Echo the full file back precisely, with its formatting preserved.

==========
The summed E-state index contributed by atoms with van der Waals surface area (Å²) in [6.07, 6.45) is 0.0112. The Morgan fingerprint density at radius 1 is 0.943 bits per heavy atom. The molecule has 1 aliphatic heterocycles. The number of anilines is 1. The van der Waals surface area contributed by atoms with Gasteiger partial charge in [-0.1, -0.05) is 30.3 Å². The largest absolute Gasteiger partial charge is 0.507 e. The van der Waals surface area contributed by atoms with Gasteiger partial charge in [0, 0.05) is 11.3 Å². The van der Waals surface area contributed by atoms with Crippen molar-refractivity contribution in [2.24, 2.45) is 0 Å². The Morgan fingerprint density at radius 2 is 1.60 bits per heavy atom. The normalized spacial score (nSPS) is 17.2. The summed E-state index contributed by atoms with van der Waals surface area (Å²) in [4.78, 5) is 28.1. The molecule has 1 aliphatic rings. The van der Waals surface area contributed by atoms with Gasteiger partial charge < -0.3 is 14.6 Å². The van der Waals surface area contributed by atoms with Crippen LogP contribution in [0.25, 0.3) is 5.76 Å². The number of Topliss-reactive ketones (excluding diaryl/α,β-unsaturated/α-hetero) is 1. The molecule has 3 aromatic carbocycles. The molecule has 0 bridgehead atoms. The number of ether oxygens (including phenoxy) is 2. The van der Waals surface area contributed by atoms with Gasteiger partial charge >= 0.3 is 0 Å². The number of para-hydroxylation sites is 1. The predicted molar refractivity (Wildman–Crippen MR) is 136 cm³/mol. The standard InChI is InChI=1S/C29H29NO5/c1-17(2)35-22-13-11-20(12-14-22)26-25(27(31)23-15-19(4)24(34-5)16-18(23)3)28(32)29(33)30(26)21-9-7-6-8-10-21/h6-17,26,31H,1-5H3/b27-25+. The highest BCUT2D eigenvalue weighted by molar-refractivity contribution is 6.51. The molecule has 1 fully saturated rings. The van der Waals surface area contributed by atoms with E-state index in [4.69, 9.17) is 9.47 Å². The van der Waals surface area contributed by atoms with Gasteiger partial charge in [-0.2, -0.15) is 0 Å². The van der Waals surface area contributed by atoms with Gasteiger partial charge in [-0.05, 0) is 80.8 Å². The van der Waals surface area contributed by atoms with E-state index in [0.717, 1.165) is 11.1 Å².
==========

The summed E-state index contributed by atoms with van der Waals surface area (Å²) in [6.07, 6.45) is 0.0112. The Morgan fingerprint density at radius 1 is 0.943 bits per heavy atom. The molecule has 1 aliphatic heterocycles. The number of anilines is 1. The van der Waals surface area contributed by atoms with Gasteiger partial charge in [-0.1, -0.05) is 30.3 Å². The largest absolute Gasteiger partial charge is 0.507 e. The van der Waals surface area contributed by atoms with Gasteiger partial charge in [0, 0.05) is 11.3 Å². The van der Waals surface area contributed by atoms with Crippen molar-refractivity contribution in [2.24, 2.45) is 0 Å². The Morgan fingerprint density at radius 2 is 1.60 bits per heavy atom. The normalized spacial score (nSPS) is 17.2. The summed E-state index contributed by atoms with van der Waals surface area (Å²) in [4.78, 5) is 28.1. The molecule has 1 aliphatic rings. The van der Waals surface area contributed by atoms with Gasteiger partial charge < -0.3 is 14.6 Å². The van der Waals surface area contributed by atoms with Crippen LogP contribution in [0.25, 0.3) is 5.76 Å². The number of Topliss-reactive ketones (excluding diaryl/α,β-unsaturated/α-hetero) is 1. The molecule has 3 aromatic carbocycles. The molecule has 0 bridgehead atoms. The number of ether oxygens (including phenoxy) is 2. The van der Waals surface area contributed by atoms with Gasteiger partial charge >= 0.3 is 0 Å². The number of para-hydroxylation sites is 1. The predicted molar refractivity (Wildman–Crippen MR) is 136 cm³/mol. The standard InChI is InChI=1S/C29H29NO5/c1-17(2)35-22-13-11-20(12-14-22)26-25(27(31)23-15-19(4)24(34-5)16-18(23)3)28(32)29(33)30(26)21-9-7-6-8-10-21/h6-17,26,31H,1-5H3/b27-25+. The highest BCUT2D eigenvalue weighted by molar-refractivity contribution is 6.51. The molecule has 1 fully saturated rings. The van der Waals surface area contributed by atoms with E-state index in [4.69, 9.17) is 9.47 Å². The van der Waals surface area contributed by atoms with Gasteiger partial charge in [-0.2, -0.15) is 0 Å². The van der Waals surface area contributed by atoms with Gasteiger partial charge in [-0.05, 0) is 80.8 Å². The van der Waals surface area contributed by atoms with E-state index in [0.717, 1.165) is 11.1 Å².